Does it matter? I am beginning to think not. Those who truly desire liberation will find it … most likely in the bardo stages …. and those who hunger and thirst for samsara will cling to wrong views. There is a reason the bramble bush patch is filled with suffering souls.

    Am always curious about how people come to embrace the Reggie Ray's of the world. Always wonder what triggers, what karmic imprints, draw them to the message. Fun to sort out but perhaps not all that valuable to most people, who concentrate on seeking that which provides the most comfort.

    Rambling… I am beginning to think that Buddhism in the West is indeed "comfort food." It is no longer seen as a real discipline and challenge but rather a kind of teddy bear we can take to bed, a sweet bite of comfort food so that we can sleep at night. Am I too harsh in my analysis?

    • BenRiggs says:

      Greg,
      Do I think you are too harsh in your analysis?
      Hmmmmm…. No, not necessarily.

      I will tell you what I think though.

      I think your analysis and the harsh tone is a symptom of your perspective.
      I think your perspective is that of a sophisticated fundamentalist.
      I think fundamentalism is a doctrine of self-preservation, and the harsh tone is the expected tone of a threatened ego.

      I doubt that you have the relative or experiential credentials that Reggie Ray posses…Or, for that matter, many of the other well established teachers you have regularly refuted. On what basis do you refute them? Because you do not like what they say? Teachings are established as valid or invalid through experimentation, not "rambling"… If what the "Buddha said" doesn't check out in my daily life, then i don't give a damn what the Buddha said!

      Sure there are "comfort food" tendencies in American Buddhism. But there are comfort food tendencies in Tibetan and Indian Buddhism as well. I have seen them.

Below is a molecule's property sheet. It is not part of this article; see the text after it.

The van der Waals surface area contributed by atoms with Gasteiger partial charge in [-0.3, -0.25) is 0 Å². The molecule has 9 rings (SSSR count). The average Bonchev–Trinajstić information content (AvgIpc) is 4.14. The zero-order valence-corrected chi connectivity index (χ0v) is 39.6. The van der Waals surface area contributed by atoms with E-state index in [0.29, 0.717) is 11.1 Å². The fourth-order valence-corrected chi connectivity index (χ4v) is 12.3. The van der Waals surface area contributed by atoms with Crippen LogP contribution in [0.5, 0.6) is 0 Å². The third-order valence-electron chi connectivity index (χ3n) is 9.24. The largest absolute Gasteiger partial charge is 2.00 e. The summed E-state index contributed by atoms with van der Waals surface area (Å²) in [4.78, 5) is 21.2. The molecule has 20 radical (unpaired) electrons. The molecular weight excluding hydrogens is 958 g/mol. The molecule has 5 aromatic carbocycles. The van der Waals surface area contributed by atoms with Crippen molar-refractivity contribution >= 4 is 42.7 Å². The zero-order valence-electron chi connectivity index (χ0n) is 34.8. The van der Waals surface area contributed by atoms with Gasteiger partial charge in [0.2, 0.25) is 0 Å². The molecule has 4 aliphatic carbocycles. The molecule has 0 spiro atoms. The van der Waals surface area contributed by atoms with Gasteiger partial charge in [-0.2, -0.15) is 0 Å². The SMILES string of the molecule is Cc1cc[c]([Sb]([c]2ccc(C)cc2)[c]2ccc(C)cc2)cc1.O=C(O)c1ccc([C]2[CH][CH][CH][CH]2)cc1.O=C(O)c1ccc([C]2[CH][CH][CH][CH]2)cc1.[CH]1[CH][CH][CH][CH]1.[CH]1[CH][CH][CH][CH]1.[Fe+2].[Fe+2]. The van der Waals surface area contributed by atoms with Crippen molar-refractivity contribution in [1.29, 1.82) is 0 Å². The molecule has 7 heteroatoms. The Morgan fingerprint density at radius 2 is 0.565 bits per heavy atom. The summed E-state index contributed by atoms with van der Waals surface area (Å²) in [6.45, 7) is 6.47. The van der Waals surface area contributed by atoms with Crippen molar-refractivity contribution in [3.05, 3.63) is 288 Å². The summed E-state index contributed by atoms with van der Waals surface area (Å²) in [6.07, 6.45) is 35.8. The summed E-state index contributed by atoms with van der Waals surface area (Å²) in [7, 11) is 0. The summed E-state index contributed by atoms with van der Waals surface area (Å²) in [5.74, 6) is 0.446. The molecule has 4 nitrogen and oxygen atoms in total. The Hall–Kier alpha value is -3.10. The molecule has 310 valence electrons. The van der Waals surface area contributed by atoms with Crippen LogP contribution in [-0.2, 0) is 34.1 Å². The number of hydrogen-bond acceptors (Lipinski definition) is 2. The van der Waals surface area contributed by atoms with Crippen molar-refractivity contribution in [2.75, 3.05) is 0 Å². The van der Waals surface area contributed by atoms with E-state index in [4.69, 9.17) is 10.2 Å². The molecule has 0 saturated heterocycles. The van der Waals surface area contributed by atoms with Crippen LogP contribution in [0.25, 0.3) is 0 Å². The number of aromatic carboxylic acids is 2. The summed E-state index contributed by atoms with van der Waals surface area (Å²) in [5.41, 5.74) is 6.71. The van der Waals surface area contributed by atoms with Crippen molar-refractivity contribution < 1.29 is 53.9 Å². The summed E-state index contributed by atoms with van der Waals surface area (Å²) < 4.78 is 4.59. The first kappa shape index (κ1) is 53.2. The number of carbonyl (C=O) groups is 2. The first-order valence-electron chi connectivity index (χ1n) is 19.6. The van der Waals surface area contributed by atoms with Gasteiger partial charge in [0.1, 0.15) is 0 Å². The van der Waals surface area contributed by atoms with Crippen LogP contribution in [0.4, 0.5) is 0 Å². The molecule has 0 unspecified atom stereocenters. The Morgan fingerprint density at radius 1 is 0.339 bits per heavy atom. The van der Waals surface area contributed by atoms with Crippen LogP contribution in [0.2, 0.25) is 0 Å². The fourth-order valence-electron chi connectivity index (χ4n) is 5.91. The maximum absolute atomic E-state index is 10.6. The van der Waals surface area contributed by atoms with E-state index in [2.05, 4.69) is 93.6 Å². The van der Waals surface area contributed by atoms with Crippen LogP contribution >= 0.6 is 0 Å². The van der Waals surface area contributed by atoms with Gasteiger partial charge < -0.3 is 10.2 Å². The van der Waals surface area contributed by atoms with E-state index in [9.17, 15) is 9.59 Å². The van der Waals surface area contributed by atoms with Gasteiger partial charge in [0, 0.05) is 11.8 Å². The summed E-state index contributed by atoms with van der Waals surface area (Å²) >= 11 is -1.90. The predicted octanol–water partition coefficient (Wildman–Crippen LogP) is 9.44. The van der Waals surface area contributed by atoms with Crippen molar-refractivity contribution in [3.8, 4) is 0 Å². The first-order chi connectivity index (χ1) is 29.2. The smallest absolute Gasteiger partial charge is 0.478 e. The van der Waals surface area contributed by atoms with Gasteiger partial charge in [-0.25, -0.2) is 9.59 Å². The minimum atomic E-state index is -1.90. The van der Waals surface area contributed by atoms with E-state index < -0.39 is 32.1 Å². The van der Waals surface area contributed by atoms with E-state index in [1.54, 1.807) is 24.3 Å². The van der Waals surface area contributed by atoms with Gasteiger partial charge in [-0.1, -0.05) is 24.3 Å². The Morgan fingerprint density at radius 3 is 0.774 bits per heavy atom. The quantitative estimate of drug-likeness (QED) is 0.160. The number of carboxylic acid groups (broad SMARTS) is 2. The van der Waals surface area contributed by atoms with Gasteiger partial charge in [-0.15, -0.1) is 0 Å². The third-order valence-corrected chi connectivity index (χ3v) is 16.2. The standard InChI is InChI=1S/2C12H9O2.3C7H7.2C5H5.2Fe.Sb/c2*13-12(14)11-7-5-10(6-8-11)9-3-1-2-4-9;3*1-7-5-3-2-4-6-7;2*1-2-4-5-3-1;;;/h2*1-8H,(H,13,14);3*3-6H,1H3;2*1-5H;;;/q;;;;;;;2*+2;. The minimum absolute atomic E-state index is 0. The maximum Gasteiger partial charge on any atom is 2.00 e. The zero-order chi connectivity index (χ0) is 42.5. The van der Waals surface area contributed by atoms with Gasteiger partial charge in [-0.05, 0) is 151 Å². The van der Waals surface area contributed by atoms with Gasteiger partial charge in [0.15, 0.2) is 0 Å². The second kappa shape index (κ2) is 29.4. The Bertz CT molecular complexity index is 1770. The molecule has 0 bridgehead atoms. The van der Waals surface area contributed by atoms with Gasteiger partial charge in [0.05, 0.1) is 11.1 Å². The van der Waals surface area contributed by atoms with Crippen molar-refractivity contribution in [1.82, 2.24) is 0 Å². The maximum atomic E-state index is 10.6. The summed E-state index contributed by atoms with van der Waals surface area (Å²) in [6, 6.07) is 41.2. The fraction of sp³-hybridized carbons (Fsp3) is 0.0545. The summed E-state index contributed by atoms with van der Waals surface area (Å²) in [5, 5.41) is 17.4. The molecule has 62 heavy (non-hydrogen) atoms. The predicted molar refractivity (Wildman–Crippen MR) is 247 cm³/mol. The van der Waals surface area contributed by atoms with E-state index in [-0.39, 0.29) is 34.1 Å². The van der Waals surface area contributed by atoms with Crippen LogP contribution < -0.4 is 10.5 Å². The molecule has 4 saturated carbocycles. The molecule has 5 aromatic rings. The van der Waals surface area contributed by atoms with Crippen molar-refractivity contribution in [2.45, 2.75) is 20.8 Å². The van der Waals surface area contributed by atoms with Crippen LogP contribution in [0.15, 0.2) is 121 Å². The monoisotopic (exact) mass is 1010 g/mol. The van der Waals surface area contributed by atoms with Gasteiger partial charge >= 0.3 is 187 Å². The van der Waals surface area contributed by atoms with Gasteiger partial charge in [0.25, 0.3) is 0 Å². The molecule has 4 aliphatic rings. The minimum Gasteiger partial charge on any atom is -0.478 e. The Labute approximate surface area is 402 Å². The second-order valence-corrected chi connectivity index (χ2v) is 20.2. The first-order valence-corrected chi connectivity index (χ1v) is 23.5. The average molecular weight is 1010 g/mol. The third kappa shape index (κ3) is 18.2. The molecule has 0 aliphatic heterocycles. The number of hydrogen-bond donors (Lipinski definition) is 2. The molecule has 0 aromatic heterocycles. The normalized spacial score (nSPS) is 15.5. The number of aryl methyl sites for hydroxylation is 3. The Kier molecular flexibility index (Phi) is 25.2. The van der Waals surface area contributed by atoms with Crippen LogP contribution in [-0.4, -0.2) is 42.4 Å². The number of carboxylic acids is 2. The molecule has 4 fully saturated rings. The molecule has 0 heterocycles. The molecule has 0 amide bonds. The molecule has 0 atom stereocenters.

I believe that Reggie Ray is making a necessary and appropriate contribution to Buddhism when he translates it into an American context. I am not Indian or 2,500 years old… I do not speak Pali or Tibetan… Buddhism has to be extracted from the Asian backdrop and put in a modern context.

      • TamingAuthor says:

        Absolutely, my perspective drives my analysis and harsh tone. Who believes it is okay to mislead people with regard to the teachings? That would not be my perspective. The Buddha himself was not a happy camper when he met those who altered what he was attempting to teach.

        Would agree I am a fundamentalist if that means adhering to the fundamentals of the discipline. If one uproots the fundamentals, one cannot deliver the results. That is all that matters at the end of the day. Was the student helped in their effort to achieve liberation and enlightenment, or not?

        Fundamentalism has zero to do with "self preservation" or "ego." It is simply a question of does one provide valid teachings or does one alter fundamentals so you no longer present what the Buddha taught? If the Buddha showed a prisoner the location of the key and how to unlock the gates and now a teacher hides the key and claims the gates cannot be opened, then that is a problem. Pretty straightforward concept.

        As for credentials Ray is not even close. The basis on which I refute them is having studied with the Buddha during the entire time he has been teaching. (He continues to teach to this day. If one does not understand that, one has missed the entire subject.)

        The teachings are not established by "experimentation." They are established by following the discipline and the concepts conveyed in the texts and putting them into application. One then observes firsthand the results the Buddha promised. This is not experimentation in the sense of making it up as one goes. The teachings, when followed, work in daily life. If one has actual experience with the discipline one cares deeply what the Buddha said, as one knows the value of his instruction. At that point there is no need to be cynical about the teachings.